Lacking that longitudinal view of a customer will degrade the brand promise, which is based on the value exchange where the customer provides first-party data for a consistent, omnichannel CX. First-party data is the foundation of a virtuous cycle of data, insight, and action that extends the relationship and enhances customer lifetime value.
Omnichannel customer experiences with a single point of control
With an acceptance that accurate, pristine, first-party data is a base-level requirement for orchestrating real-time interactions and keeping up with a dynamic customer journey, the question then becomes how to create this lasting value through technology.
With the shortcomings of a so-called “unified” customer database laid bare, it becomes clear that true lasting value based on an exchange of value stems from having a single point of operational control over data, decisions, and actions. Data management is a key component; first-party data processing at the point of ingestion, applied immediately to a customer record, provides a brand with supreme confidence that a record consists of the freshest, most accurate, and up-to-date data. A brand knows a record is up to date because customers themselves are providing the data and because the data is processed at the point of ingestion – eliminating the lags that prevent a brand from keeping up with a real-time, dynamic customer journey across both physical and digital channels.
With intelligent orchestration capabilities and a real-time decisioning engine in the same platform, supreme trust in data and the ensuing customer record carry over into trust that decisions are always in the best interest of the customer, optimized by channel in the context of the individual customer journey. A modern architecture is indispensable to meeting customer expectations for an omnichannel customer experience. When customer experience is understood as an organizational imperative, it stands to reason that an unmanageable network of fragmented systems does more than create uneven marketing campaigns and process inefficiency. It weakens the relationship between the brand and the customer. Not to mention, these fragmented systems – unwieldy MarTech stacks, composed of narrowly functional, consumer-grade technologies – are an all-too-common sight in large enterprises.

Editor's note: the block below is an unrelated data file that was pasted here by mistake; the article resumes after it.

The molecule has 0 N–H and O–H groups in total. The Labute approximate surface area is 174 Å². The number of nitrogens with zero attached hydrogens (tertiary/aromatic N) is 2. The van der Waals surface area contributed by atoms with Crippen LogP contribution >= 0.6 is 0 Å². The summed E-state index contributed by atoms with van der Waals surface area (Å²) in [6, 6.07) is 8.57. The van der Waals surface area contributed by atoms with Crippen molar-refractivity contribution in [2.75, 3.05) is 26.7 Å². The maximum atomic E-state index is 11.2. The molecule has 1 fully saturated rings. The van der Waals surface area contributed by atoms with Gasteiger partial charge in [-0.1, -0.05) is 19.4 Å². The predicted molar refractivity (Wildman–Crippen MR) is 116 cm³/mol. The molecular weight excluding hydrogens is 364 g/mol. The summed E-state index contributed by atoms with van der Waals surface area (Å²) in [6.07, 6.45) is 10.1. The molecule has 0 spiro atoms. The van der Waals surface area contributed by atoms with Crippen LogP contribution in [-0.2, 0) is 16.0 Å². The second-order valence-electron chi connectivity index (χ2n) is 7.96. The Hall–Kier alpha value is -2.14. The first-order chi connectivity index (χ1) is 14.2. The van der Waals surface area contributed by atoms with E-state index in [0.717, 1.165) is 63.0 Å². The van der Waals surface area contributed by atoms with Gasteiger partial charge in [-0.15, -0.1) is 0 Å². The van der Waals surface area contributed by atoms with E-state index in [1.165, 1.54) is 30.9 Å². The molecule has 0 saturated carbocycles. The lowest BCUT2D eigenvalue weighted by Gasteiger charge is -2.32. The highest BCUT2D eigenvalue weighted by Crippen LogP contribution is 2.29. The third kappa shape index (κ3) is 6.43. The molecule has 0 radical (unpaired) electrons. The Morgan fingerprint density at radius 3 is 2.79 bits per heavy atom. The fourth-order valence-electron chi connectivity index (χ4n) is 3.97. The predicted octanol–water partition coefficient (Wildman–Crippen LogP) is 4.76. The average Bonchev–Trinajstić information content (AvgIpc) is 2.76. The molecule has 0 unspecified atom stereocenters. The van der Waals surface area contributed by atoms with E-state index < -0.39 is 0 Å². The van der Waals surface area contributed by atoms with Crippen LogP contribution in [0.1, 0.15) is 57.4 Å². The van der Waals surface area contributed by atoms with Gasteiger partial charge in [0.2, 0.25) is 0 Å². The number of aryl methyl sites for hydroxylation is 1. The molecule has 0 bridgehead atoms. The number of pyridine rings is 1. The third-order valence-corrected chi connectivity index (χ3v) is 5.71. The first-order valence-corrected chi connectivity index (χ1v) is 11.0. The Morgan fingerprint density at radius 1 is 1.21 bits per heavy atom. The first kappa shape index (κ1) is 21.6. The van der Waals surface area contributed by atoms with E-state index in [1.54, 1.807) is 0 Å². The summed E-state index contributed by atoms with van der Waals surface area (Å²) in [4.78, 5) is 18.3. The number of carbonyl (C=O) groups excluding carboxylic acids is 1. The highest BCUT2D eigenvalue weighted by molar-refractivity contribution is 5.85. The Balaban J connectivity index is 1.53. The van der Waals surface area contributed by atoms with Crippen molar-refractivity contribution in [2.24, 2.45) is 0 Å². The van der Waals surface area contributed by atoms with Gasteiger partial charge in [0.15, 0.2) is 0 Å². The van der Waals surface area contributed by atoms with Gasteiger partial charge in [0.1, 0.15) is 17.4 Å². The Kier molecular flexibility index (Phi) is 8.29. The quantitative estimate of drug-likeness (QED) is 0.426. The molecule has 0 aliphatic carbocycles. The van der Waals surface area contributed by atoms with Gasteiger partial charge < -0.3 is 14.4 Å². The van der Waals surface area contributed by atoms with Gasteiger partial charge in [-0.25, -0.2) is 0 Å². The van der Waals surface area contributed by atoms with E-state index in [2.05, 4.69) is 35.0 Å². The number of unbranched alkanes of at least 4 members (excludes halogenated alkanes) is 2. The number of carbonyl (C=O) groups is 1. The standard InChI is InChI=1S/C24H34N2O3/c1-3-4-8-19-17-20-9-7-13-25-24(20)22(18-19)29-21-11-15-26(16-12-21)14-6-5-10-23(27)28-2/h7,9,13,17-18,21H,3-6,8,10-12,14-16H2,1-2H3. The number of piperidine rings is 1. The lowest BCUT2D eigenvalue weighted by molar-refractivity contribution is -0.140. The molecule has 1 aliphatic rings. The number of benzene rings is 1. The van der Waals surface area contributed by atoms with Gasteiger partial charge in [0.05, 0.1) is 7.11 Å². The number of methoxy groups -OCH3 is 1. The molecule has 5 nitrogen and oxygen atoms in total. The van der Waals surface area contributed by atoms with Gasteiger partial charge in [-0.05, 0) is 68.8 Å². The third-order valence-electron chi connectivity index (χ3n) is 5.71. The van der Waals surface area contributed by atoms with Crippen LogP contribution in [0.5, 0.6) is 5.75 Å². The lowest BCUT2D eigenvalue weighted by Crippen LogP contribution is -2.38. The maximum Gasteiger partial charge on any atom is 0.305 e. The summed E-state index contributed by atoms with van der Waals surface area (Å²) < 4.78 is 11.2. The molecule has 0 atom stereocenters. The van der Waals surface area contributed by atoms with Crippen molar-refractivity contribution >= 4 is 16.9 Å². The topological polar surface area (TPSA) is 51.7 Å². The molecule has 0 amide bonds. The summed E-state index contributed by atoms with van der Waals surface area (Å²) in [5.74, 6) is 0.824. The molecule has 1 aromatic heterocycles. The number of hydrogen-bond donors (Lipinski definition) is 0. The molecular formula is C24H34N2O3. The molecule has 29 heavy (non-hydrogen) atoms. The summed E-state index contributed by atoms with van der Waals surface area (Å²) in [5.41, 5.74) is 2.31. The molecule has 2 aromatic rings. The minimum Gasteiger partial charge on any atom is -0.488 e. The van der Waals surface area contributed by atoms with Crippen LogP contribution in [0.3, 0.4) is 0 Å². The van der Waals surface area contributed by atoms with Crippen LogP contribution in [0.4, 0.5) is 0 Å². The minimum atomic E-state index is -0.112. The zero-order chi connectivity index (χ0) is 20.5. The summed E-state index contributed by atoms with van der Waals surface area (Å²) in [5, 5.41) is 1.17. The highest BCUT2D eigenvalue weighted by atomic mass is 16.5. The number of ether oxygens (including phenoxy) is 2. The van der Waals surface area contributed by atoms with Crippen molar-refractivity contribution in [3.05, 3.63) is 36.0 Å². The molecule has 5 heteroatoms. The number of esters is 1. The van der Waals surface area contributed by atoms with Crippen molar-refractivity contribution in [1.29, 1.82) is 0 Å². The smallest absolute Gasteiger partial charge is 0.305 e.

As the Harris Poll shows, customers engaging in digital-first, dynamic customer journeys expect relevant, meaningful, and consistent experiences regardless of how they interact with a brand. Customers know this is possible because data-driven, customer-centric brands are doing this today. This is why they will not think twice about taking their business elsewhere if a brand does not meet the expectation. If a brand does not care enough about me as a customer to provide a personalized experience, why should I care to give it my business? Financial incentive is a powerful motivator for brands to get on board with moving beyond base-level personalization to deliver an omnichannel CX that builds relationships with loyal customers.